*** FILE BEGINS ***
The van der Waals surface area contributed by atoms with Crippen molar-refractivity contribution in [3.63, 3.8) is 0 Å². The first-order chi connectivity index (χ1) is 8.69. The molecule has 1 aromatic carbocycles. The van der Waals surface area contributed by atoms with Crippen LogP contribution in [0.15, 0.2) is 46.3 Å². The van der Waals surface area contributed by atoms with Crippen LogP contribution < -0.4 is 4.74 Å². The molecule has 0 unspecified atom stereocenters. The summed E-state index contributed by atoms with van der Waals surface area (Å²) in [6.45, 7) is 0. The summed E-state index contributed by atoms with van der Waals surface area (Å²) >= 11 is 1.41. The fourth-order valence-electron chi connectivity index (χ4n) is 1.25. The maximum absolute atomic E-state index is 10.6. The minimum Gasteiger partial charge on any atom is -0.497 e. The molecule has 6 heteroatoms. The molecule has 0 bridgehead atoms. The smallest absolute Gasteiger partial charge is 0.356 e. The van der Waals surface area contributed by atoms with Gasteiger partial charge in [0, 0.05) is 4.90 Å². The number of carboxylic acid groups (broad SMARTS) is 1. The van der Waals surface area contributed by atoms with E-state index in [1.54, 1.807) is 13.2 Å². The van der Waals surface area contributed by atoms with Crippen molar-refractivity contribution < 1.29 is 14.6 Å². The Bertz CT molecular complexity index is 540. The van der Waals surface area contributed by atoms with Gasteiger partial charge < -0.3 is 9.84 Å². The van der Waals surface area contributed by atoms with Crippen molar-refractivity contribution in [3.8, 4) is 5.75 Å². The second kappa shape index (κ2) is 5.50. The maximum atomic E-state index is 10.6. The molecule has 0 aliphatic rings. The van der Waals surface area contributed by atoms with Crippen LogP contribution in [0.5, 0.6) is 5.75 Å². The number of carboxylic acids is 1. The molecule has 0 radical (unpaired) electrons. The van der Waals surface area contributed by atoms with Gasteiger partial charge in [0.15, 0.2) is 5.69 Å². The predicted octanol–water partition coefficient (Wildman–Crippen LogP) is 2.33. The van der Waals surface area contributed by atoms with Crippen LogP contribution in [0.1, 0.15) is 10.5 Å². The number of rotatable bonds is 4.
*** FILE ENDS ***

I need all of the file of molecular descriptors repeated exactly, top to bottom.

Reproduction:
The van der Waals surface area contributed by atoms with Crippen molar-refractivity contribution in [3.63, 3.8) is 0 Å². The first-order chi connectivity index (χ1) is 8.69. The molecule has 1 aromatic carbocycles. The van der Waals surface area contributed by atoms with Crippen LogP contribution in [0.15, 0.2) is 46.3 Å². The van der Waals surface area contributed by atoms with Crippen LogP contribution < -0.4 is 4.74 Å². The molecule has 0 unspecified atom stereocenters. The summed E-state index contributed by atoms with van der Waals surface area (Å²) in [6.45, 7) is 0. The summed E-state index contributed by atoms with van der Waals surface area (Å²) >= 11 is 1.41. The fourth-order valence-electron chi connectivity index (χ4n) is 1.25. The maximum absolute atomic E-state index is 10.6. The minimum Gasteiger partial charge on any atom is -0.497 e. The molecule has 6 heteroatoms. The molecule has 0 bridgehead atoms. The smallest absolute Gasteiger partial charge is 0.356 e. The van der Waals surface area contributed by atoms with Gasteiger partial charge in [0, 0.05) is 4.90 Å². The number of carboxylic acid groups (broad SMARTS) is 1. The van der Waals surface area contributed by atoms with E-state index in [1.54, 1.807) is 13.2 Å². The van der Waals surface area contributed by atoms with Crippen molar-refractivity contribution < 1.29 is 14.6 Å². The Bertz CT molecular complexity index is 540. The van der Waals surface area contributed by atoms with Gasteiger partial charge < -0.3 is 9.84 Å². The van der Waals surface area contributed by atoms with Crippen molar-refractivity contribution in [3.8, 4) is 5.75 Å². The second kappa shape index (κ2) is 5.50. The maximum atomic E-state index is 10.6. The molecule has 0 aliphatic rings. The van der Waals surface area contributed by atoms with Crippen LogP contribution in [0.5, 0.6) is 5.75 Å². The number of carboxylic acids is 1. The molecule has 0 radical (unpaired) electrons. The van der Waals surface area contributed by atoms with Gasteiger partial charge in [0.15, 0.2) is 5.69 Å². The predicted octanol–water partition coefficient (Wildman–Crippen LogP) is 2.33. The van der Waals surface area contributed by atoms with Crippen LogP contribution in [0.1, 0.15) is 10.5 Å². The number of rotatable bonds is 4.